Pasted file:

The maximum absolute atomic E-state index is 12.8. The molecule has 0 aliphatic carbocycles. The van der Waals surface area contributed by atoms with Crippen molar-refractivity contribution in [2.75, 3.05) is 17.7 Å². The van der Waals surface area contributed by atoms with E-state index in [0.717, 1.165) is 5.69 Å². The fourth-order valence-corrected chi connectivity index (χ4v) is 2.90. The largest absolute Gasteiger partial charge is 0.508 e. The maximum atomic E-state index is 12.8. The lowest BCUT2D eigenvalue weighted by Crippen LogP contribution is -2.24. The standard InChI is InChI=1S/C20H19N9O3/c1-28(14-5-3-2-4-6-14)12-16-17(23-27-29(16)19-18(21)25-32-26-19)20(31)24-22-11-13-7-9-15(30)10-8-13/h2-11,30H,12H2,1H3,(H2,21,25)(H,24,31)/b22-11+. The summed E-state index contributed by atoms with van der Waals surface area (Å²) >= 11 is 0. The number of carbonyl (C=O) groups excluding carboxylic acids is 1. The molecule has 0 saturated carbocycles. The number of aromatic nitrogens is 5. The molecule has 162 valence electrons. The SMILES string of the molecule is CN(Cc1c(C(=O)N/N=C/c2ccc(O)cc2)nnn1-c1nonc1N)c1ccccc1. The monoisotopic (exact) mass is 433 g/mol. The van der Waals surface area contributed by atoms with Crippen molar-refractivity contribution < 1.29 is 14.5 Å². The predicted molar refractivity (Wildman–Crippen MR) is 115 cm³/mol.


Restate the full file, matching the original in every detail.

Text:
The maximum absolute atomic E-state index is 12.8. The molecule has 0 aliphatic carbocycles. The van der Waals surface area contributed by atoms with Crippen molar-refractivity contribution in [2.75, 3.05) is 17.7 Å². The van der Waals surface area contributed by atoms with E-state index in [0.717, 1.165) is 5.69 Å². The fourth-order valence-corrected chi connectivity index (χ4v) is 2.90. The largest absolute Gasteiger partial charge is 0.508 e. The maximum atomic E-state index is 12.8. The lowest BCUT2D eigenvalue weighted by Crippen LogP contribution is -2.24. The standard InChI is InChI=1S/C20H19N9O3/c1-28(14-5-3-2-4-6-14)12-16-17(23-27-29(16)19-18(21)25-32-26-19)20(31)24-22-11-13-7-9-15(30)10-8-13/h2-11,30H,12H2,1H3,(H2,21,25)(H,24,31)/b22-11+. The summed E-state index contributed by atoms with van der Waals surface area (Å²) >= 11 is 0. The number of carbonyl (C=O) groups excluding carboxylic acids is 1. The molecule has 0 saturated carbocycles. The number of aromatic nitrogens is 5. The molecule has 162 valence electrons. The SMILES string of the molecule is CN(Cc1c(C(=O)N/N=C/c2ccc(O)cc2)nnn1-c1nonc1N)c1ccccc1. The monoisotopic (exact) mass is 433 g/mol. The van der Waals surface area contributed by atoms with Crippen molar-refractivity contribution < 1.29 is 14.5 Å². The predicted molar refractivity (Wildman–Crippen MR) is 115 cm³/mol.